Well, if you're going to have insomnia, this is one heck of a book to have handy. It took me a long time to finish this book because I had so many iroWell, if you're going to have insomnia, this is one heck of a book to have handy. It took me a long time to finish this book because I had so many irons in the fire towards the end of last year. I am so glad that I did pick it up now, because it turned out to be a very rewarding read.
Just a few of Danielle's Late Night Review Observations:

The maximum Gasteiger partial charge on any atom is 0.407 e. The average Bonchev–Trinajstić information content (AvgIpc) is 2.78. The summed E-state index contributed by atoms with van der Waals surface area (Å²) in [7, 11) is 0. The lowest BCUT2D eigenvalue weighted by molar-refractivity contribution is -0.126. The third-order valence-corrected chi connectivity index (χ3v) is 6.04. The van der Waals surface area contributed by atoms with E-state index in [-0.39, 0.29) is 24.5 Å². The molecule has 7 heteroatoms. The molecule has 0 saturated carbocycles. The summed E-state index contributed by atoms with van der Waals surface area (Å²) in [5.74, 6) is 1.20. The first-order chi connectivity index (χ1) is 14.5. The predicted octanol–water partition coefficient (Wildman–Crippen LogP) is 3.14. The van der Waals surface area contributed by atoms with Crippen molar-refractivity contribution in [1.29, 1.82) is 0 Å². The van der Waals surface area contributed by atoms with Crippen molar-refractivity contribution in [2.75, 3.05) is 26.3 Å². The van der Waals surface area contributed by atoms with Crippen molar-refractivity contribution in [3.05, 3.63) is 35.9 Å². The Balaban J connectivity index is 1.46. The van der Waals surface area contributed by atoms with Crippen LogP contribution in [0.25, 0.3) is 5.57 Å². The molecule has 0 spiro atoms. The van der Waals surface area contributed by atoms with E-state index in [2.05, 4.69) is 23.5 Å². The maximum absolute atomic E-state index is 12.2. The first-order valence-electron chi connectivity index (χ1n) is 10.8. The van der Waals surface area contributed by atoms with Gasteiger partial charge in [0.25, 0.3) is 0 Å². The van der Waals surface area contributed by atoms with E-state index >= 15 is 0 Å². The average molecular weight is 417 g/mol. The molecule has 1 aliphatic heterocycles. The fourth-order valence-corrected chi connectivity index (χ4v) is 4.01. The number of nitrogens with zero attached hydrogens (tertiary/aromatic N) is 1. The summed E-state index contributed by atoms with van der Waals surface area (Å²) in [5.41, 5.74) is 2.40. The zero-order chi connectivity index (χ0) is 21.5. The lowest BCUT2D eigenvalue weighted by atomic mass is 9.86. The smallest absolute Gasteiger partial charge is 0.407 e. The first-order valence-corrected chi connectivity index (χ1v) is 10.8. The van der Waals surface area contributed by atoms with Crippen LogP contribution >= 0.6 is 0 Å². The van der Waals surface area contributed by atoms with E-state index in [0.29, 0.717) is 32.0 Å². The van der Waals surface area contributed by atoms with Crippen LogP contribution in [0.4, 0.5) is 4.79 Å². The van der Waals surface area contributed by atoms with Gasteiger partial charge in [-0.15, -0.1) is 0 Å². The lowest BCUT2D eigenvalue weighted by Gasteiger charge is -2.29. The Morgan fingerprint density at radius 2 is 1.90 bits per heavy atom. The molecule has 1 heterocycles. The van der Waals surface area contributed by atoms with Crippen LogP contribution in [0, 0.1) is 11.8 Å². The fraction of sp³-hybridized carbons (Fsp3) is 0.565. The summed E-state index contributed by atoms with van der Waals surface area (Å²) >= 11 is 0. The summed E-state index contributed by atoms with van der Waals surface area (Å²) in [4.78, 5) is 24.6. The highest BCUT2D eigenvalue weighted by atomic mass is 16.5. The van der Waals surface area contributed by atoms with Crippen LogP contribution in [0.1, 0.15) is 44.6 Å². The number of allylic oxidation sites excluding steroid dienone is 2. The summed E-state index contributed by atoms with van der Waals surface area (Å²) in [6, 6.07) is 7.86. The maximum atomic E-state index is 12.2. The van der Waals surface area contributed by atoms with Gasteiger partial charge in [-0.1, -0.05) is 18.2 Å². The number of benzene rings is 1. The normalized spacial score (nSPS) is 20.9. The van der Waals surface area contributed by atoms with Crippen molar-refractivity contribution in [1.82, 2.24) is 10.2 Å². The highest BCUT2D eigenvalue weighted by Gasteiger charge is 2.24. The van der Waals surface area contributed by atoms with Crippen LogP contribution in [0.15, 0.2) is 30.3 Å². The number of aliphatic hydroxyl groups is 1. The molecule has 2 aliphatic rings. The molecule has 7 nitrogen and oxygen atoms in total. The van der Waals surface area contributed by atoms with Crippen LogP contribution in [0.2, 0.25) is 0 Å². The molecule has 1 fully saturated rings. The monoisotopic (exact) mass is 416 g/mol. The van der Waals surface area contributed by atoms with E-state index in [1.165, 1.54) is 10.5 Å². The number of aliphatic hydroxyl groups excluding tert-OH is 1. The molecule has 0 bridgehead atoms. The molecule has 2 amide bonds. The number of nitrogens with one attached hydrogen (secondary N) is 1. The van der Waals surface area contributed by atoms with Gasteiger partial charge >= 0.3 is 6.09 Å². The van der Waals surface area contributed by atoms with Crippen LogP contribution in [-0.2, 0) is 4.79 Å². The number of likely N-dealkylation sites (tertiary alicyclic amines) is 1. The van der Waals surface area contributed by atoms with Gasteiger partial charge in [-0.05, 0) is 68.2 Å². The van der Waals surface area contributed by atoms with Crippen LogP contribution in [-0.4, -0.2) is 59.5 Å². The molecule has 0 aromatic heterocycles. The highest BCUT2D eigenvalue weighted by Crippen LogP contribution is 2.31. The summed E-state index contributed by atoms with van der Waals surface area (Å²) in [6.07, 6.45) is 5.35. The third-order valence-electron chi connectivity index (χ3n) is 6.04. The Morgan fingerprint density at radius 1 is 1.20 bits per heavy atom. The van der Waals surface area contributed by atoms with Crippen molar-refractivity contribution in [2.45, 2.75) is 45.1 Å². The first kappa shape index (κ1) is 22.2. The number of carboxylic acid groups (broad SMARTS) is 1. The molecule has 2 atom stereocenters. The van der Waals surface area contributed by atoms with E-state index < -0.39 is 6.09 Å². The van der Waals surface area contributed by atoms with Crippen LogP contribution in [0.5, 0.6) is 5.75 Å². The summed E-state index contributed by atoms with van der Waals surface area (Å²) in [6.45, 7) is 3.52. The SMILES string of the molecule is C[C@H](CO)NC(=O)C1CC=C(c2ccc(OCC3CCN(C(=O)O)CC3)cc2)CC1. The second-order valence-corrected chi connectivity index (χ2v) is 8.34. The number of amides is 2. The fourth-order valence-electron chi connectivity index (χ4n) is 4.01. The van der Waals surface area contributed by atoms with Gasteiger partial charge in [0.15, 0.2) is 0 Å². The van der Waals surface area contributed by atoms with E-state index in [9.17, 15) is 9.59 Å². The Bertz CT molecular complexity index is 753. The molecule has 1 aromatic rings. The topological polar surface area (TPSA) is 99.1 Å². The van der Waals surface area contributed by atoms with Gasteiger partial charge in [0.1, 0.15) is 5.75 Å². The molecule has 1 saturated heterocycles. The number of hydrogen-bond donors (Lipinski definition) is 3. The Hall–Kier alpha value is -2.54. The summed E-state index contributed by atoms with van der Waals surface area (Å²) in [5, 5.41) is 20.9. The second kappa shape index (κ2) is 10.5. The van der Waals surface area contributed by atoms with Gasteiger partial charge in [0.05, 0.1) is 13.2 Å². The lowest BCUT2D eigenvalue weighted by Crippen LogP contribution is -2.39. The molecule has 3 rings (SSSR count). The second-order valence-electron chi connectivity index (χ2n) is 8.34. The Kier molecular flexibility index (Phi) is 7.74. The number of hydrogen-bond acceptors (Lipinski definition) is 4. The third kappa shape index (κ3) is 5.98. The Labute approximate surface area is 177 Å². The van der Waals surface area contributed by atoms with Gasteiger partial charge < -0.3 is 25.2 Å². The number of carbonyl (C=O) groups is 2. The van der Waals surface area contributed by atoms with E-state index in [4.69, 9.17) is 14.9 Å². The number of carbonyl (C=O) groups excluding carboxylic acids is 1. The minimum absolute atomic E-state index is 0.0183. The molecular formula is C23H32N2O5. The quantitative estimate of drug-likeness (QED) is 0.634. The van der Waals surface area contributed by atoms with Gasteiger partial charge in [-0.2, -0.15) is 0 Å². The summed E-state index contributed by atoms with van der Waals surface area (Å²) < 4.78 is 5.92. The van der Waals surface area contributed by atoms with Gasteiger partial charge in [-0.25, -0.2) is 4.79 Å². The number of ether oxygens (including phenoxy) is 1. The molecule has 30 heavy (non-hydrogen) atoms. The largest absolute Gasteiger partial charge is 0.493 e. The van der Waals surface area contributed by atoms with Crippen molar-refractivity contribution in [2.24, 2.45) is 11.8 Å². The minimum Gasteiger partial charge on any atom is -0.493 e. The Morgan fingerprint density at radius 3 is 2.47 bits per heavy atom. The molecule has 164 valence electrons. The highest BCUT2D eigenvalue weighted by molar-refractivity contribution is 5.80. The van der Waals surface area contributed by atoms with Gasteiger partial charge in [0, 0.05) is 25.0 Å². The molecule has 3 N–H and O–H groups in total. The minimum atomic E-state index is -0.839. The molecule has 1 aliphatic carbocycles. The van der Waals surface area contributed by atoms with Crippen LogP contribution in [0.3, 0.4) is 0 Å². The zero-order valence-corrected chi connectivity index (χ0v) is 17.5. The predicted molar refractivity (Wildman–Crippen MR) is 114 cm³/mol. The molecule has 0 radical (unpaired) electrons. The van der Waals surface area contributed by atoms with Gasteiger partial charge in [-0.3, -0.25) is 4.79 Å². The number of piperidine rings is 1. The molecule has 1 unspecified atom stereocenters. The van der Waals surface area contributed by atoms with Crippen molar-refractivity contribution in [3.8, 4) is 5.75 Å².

1) James Rollins writes detail-oriented, science heavy action/adventure. It took me a bit to get used to his writing style, but I have to say it really worked for me. Since I am a self-admitted science nerd, I found the scientific aspects quite interesting, and it usually didn't go too far over my head. I loved Coral Novak's character. A tough as nails special forces operative, who is also a serious brainiac. Which leads me to my next point. 2) I think Mr. Rollins really loves and respects women. Painter Crowe and Omaha Dunn are strong, pivotal characters in this novel, but the women really carry the show. This novel is underscored and wrapped in the depths and characterization of women, from the shy, introverted, scholarly, tortured Safia, to her more outgoing adoptive sister, Lady Kara, who is equally tortured, to the seriously twisted villain character (a major spoiler) if you haven't read the book, and then there are the mysterious women of the Ubar descent who trace their origins back to the Queen of Sheba. Although I thought that Lady Kara could have been more fleshed out, I think overall Rollins did a great job of rounding out this book with incredible women. 3)Painter Crowe and Omaha Dunn surprise you, because they are a lot more emotional than I would expect tough guy action heroes to be. Painter actually gets choked up a few times. It was sexy. And I loved the image of him running around in his boxers. (I'm a bit boy crazy, I freely admit) I like a man who can be free with his emotions. Omaha is in the Indiana Jones vein, but with a soft-hearted depth that Jones doesn't quite show with women; he's never fallen out of love with Safia, even with the bad mistakes he made. That's another plus with this novel that Rollins is unafraid to stray from gender conventions, and dare I say, stereotypes. 4)Going back to point 1, (forgive me, it's almost four am, and my brain is muzzy), I like that Rollins does his research to write a story that is about the possible and the plausible. I loved the fact that he built this imaginative science/fantastical adventure on a foundation of real life facts. 5)The action in this book is hot and heavy. When I said it was detailed in the science facts, don't let that scare you away. Mr. Rollins doesn't let his readers down when it comes to things blowing up, characters in serious jeopardy, and yes, violent, gruesome deaths. Nothing gratuitous mind you. If you like all the hardware and high tech action meeting the ancient treasure hunting motif, you'll be a happy camper with this novel.